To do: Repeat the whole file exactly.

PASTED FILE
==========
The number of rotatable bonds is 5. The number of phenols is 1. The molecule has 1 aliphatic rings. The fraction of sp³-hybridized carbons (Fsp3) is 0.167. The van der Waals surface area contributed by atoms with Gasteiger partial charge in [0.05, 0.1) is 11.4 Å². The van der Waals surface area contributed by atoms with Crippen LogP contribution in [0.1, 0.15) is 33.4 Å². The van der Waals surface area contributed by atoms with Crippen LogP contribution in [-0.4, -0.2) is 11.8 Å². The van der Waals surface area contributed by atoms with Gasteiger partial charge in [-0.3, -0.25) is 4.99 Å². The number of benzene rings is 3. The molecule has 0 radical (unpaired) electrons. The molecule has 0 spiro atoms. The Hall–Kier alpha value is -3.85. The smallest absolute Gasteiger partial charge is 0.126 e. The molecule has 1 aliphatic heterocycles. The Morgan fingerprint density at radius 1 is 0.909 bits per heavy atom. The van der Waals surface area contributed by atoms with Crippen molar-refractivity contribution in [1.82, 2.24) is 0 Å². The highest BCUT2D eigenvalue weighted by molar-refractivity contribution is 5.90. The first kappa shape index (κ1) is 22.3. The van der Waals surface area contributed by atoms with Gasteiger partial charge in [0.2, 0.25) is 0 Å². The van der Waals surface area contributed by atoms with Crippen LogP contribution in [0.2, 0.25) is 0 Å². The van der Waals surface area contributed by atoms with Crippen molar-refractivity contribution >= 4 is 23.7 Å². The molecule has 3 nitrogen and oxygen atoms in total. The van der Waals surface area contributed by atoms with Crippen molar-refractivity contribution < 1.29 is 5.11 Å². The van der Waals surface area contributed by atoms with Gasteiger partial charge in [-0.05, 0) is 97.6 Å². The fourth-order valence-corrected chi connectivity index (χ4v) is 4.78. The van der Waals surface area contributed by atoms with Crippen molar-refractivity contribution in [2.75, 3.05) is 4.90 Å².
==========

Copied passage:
The number of rotatable bonds is 5. The number of phenols is 1. The molecule has 1 aliphatic rings. The fraction of sp³-hybridized carbons (Fsp3) is 0.167. The van der Waals surface area contributed by atoms with Gasteiger partial charge in [0.05, 0.1) is 11.4 Å². The van der Waals surface area contributed by atoms with Crippen LogP contribution in [0.1, 0.15) is 33.4 Å². The van der Waals surface area contributed by atoms with Crippen LogP contribution in [-0.4, -0.2) is 11.8 Å². The van der Waals surface area contributed by atoms with Gasteiger partial charge in [-0.3, -0.25) is 4.99 Å². The number of benzene rings is 3. The molecule has 0 radical (unpaired) electrons. The molecule has 0 spiro atoms. The Hall–Kier alpha value is -3.85. The smallest absolute Gasteiger partial charge is 0.126 e. The molecule has 1 aliphatic heterocycles. The Morgan fingerprint density at radius 1 is 0.909 bits per heavy atom. The van der Waals surface area contributed by atoms with Crippen molar-refractivity contribution in [1.82, 2.24) is 0 Å². The highest BCUT2D eigenvalue weighted by molar-refractivity contribution is 5.90. The first kappa shape index (κ1) is 22.3. The van der Waals surface area contributed by atoms with Gasteiger partial charge in [0.2, 0.25) is 0 Å². The van der Waals surface area contributed by atoms with Crippen LogP contribution in [0.2, 0.25) is 0 Å². The van der Waals surface area contributed by atoms with Crippen molar-refractivity contribution >= 4 is 23.7 Å². The molecule has 3 nitrogen and oxygen atoms in total. The van der Waals surface area contributed by atoms with Crippen molar-refractivity contribution < 1.29 is 5.11 Å². The van der Waals surface area contributed by atoms with Gasteiger partial charge in [-0.05, 0) is 97.6 Å². The fourth-order valence-corrected chi connectivity index (χ4v) is 4.78. The van der Waals surface area contributed by atoms with Crippen molar-refractivity contribution in [2.75, 3.05) is 4.90 Å².